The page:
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  • Two Great Myths About the 1950s
  • Alan Petigny (bio)

Images can be deceiving. The tendency to idealize the past often leads to false memories, even for those who were there. Unfortunately, the price paid for nostalgia is a profound misunderstanding of history. The 1950s furnishes us with examples both numerous and bold to illustrate this point.

In the imagination of most Americans, the 1950s were solidly and idiosyncratically conservative: June Cleaver performing housework in pearls, long rows of near identical tract housing, glib ad men peddling a television for every home and a tail-fin on every car—memories perpetuated by retrospective TV sitcoms and professors of history alike. Even though scholars concede that the 1950s witnessed the rise of the Beatniks, rock 'n' roll, and the civil rights movement, these oppositional developments are generally characterized as mere rumblings running against the dominant mood—seeds of discontent not to blossom until the tumultuous 1960s.1

This perceived divide between the nominally conservative, placid 1950s and the socially liberal 1960s has shaped our understanding of the early postwar years. Some see this divide as the product simply of a generation gap while others credit the civil rights and anti-war movements and the rise of second-wave feminism. Still others focus on the formation of a counterculture. But despite their disagreements over how and why, the "when" is considered settled: the decade of the 1960s was when everything changed.2 This understanding is profoundly wrong and obscures the most significant feature of postwar American culture: a dramatic liberalization of values during the Truman and Eisenhower years that has persisted to this day.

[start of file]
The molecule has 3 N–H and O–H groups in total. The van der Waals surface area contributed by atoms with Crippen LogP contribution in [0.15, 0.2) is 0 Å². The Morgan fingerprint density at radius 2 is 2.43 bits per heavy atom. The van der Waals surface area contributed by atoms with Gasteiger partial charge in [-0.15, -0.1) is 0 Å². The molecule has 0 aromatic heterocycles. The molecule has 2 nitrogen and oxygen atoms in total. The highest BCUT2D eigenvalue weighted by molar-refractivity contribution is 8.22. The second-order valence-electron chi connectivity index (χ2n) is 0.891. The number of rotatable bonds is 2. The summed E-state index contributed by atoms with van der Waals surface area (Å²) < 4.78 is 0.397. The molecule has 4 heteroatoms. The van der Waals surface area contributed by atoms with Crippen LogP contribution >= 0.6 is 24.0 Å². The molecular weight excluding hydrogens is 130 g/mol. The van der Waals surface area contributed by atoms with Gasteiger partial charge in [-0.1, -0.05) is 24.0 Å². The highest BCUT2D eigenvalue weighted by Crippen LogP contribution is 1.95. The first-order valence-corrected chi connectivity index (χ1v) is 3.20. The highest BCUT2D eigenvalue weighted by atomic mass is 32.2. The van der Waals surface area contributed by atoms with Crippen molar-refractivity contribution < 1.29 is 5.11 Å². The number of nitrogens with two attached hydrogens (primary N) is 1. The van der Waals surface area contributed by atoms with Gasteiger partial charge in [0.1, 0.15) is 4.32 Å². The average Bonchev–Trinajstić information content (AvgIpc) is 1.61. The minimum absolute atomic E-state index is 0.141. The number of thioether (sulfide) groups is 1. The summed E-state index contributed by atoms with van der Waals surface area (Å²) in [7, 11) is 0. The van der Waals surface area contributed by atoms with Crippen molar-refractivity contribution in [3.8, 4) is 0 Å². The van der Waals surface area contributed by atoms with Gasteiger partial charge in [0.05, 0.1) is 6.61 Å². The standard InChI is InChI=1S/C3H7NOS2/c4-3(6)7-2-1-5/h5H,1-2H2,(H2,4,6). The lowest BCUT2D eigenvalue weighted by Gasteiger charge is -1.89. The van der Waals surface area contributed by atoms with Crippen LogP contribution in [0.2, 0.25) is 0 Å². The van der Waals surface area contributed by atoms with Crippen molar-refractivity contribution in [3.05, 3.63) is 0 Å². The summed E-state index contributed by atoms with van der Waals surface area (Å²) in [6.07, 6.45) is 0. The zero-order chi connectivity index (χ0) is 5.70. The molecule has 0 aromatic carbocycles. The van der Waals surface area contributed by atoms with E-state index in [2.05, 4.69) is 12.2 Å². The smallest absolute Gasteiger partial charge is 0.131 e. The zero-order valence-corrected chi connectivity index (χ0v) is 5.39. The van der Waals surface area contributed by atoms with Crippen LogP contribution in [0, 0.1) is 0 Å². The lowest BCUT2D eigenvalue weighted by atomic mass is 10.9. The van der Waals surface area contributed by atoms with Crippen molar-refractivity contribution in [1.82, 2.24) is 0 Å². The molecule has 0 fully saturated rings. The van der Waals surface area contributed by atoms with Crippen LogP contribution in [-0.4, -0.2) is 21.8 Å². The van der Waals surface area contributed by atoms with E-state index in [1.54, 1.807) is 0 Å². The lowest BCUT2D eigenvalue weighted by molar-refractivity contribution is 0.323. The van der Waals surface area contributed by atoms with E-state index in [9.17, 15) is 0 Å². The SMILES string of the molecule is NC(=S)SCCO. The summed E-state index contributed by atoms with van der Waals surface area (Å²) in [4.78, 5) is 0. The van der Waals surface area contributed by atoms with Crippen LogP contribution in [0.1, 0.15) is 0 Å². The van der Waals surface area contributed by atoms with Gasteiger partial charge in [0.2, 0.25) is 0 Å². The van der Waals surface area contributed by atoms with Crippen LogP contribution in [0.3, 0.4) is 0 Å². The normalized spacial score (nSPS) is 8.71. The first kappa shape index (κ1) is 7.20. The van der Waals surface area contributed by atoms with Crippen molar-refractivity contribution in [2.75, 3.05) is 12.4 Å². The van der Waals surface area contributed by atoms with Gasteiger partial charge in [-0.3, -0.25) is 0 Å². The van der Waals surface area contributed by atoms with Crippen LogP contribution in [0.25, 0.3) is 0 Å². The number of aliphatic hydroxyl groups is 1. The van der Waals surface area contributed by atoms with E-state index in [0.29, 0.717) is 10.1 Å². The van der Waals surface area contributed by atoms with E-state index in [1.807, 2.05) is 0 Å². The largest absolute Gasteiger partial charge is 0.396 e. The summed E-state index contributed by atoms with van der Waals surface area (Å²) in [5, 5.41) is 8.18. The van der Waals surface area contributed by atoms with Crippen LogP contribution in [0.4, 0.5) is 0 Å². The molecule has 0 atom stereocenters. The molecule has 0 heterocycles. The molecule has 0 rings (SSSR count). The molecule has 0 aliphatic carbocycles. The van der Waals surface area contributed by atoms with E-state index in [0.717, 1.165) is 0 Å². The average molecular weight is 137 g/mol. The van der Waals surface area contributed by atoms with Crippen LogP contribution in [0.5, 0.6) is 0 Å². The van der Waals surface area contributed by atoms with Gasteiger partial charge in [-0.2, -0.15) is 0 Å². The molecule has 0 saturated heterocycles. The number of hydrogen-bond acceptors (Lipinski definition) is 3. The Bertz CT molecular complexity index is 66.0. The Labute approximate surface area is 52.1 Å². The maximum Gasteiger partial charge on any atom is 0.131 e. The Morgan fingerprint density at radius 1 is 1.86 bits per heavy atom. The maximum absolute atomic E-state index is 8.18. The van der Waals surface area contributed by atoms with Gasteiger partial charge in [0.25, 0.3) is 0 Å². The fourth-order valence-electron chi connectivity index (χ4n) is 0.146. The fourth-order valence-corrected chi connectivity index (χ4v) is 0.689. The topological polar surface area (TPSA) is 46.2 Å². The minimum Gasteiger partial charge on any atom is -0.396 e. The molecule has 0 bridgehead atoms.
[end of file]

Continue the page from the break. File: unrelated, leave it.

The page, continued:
Let's dispel two great myths about the 1950s: first, that religious piety, demonstrated by climbing rates of church attendance and the popularity of Billy Graham, was on the rise; second, that the 1950s was a relatively stable period with respect to sexual behavior—it was not until the following decade that the Sexual Revolution commenced. Exposing these views as myths reveals the real story: a traditionalist moral framework gave way in the 1950s to a loosening of sexual behavior, the influence of modern psychology, and the decline of religion in the personal lives of most Americans.

In 1957 when the State Baptist Convention in North Carolina reaffirmed its prohibition of social dancing, students at Wake Forest College—a small Baptist school not far from the Blue Ridge Mountains—went on the warpath. As Life magazine reported, on the eve of the convention vote students "tooted bugles, shot firecrackers, burned the convention President in effigy, and danced the bunny hop across campus." The following morning nearly 2,000 students walked out of chapel in protest, whereupon they proceeded to gyrate and croon to "Wake Up, Little Susie" and "There's a Whole Lot of Shaking Going On." One female student stated dryly, "We ought to go and dance with those old men and see if they get all shook up."3

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Hugh Beaumont and Barbara Billingsley as Ward and June Cleaver in season one of Leave It to Beaver, 1957-1958.

The incident at Wake Forest was one of many cultural skirmishes that littered the social landscape in the 1950s. Most Americans did not deepen their religious convictions during the early postwar years. To borrow a term from German theologian Dietrich Bonhoeffer, "cheap grace" was on the rise; or, as conservative intellectual Richard John Neuhaus might have put it, a "safely neutered Christianity" became a salient feature of modern life.

Two surveys of evangelical students—the first conducted early in the 1950s, the second conducted ten years later—furnish evidence for the gradual moderation of traditional Christian attitudes.4 Both surveys asked seniors at Bethel College whether certain behaviors are always morally wrong. The results indicated an astonishing acceptance of controversial activity. Whereas nine out of ten evangelical students regarded social dancing as "always wrong" in 1951, [End Page 2] by 1961 the level of opposition had receded to 66%. In 1951 almost half of respondents believed it was always wrong to attend Hollywood type movies. Ten years later only one in seven respondents believed likewise. Finally, when it came to card...